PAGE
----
Project the likely consequences of each alternative.

  1. Project the likely consequences of each alternative.

    Public administrators should analyze each option and consider the likely outcomes and consequences of each alternative. Cooper (2006) recognizes that this is a challenging step in the process, and he recommends four elements to consider when seeking the most appropriate alternative to address a problem ethically (Cooper, 2006).

    · Moral rules – Refers to basic standards, such as legal requirements, that should be attributed to alternatives and their consequences. Cooper (2006) cautions that if an alternative is illegal or illogical, it should not be selected.

    · Rehearsal of defenses – Refers to the process of analyzing an alternative to determine whether it fits with the organization’s values, culture. As part of this process, decision makers should ask themselves whether they could defend the alternative if it was implemented to address the problem.

    · Discernment of ethical principles – According to Cooper (2006), ethical principles are statements specifying the rules that should be followed to guide action and fulfill certain values. A principle “explicitly links a value with a general mode of action” (Cooper 2006, p. 24-25). When deciding which alternative should be used to address an ethical problem, decision makers should ensure that whatever actions are taken will align with the organization’s values. If different alternatives align with different values, the decision makers will need to prioritize those values and select the alternative that aligns with the value considered to be the most important to the organization.

    · Select the alternative that balances moral rules with ethical principles and can be defended. As part of this process, consider how people will react to the decision and the outcomes and consequences that are likely to result.

    Step 5

    Select the alternative that is most likely to address the issue and produce the most desirable outcomes and consequences.

    Rational Decision Making

    This is basically the rational approach to decision making, and Cooper (2006) acknowledges that in the real world, decision making is rarely this straightforward. He argues that in reality, public administrators move back and forth among the steps in the process as they struggle to fully understand a problem and determine the most appropriate method to address it.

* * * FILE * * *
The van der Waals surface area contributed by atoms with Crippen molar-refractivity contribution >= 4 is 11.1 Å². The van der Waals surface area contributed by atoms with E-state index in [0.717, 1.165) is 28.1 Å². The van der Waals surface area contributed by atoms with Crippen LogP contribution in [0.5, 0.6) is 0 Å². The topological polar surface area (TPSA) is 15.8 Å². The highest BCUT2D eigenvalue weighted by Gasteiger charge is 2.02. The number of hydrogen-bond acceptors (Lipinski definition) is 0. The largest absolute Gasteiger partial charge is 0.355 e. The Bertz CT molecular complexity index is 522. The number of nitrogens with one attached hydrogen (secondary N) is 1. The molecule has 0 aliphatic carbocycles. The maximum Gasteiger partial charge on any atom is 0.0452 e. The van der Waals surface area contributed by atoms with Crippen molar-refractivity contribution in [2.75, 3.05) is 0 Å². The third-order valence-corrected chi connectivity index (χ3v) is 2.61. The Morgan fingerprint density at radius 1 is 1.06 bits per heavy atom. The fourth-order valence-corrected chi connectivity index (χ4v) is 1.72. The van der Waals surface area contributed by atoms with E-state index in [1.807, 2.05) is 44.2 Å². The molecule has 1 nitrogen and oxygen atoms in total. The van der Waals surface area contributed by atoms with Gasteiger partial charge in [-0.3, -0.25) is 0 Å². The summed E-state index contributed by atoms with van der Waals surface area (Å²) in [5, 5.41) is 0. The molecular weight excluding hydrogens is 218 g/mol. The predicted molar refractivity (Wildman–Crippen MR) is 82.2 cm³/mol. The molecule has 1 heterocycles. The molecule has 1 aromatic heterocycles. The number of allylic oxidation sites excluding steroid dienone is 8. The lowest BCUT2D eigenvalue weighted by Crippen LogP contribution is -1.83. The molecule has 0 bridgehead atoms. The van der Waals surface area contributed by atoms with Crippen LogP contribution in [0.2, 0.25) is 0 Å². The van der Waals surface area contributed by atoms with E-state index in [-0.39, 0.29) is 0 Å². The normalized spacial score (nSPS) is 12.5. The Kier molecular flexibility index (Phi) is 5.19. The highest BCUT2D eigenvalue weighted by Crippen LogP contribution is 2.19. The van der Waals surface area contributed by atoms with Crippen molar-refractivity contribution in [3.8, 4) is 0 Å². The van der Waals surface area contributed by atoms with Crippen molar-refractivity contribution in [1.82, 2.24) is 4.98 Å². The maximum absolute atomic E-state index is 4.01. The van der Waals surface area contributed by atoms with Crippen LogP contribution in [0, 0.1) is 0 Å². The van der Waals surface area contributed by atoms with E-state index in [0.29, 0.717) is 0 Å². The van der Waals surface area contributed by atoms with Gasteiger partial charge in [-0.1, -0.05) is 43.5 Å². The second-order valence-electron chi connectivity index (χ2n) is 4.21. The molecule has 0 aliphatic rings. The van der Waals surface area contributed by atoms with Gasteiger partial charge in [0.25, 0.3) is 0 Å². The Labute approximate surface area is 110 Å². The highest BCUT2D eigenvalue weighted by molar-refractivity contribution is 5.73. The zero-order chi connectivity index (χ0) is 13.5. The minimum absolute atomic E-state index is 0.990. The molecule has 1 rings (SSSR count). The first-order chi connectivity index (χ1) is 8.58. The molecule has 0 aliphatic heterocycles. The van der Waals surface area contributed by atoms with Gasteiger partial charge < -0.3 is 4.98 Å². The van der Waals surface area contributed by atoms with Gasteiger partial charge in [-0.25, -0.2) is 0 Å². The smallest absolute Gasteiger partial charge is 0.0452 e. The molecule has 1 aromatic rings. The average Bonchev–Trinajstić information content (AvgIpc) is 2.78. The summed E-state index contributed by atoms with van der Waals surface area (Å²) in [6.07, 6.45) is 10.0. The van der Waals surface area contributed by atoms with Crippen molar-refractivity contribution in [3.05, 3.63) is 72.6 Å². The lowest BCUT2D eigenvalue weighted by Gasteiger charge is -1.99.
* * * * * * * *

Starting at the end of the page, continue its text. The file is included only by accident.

Take a few minutes to view the following TED Talk by Michael Sandel of Harvard University, “What’s the right thing to do?” He introduces the philosophy of utilitarianism as it relates to morality, ethics and the law. As you listen think through the scenarios, is it better to make one decision that might not be ethical or morally upstanding to come out with the desired benefit which would benefit a far greater number of citizens? Is the best result always the most just? Definitely, something to think about as we work through the issues in this course.

    Clearly, making decisions based on good ethics can be challenging, and no formula exists to instruct and guide public administrators as they endeavor to practice ethical decision making. Instead, they must have a good understanding of ethics, as well as the steps that lead to good decisions, and they must use this understanding to guide their decisions and resulting actions.

    You can find  more on these concepts  and others by clicking on the link.

    Open file: Transcript


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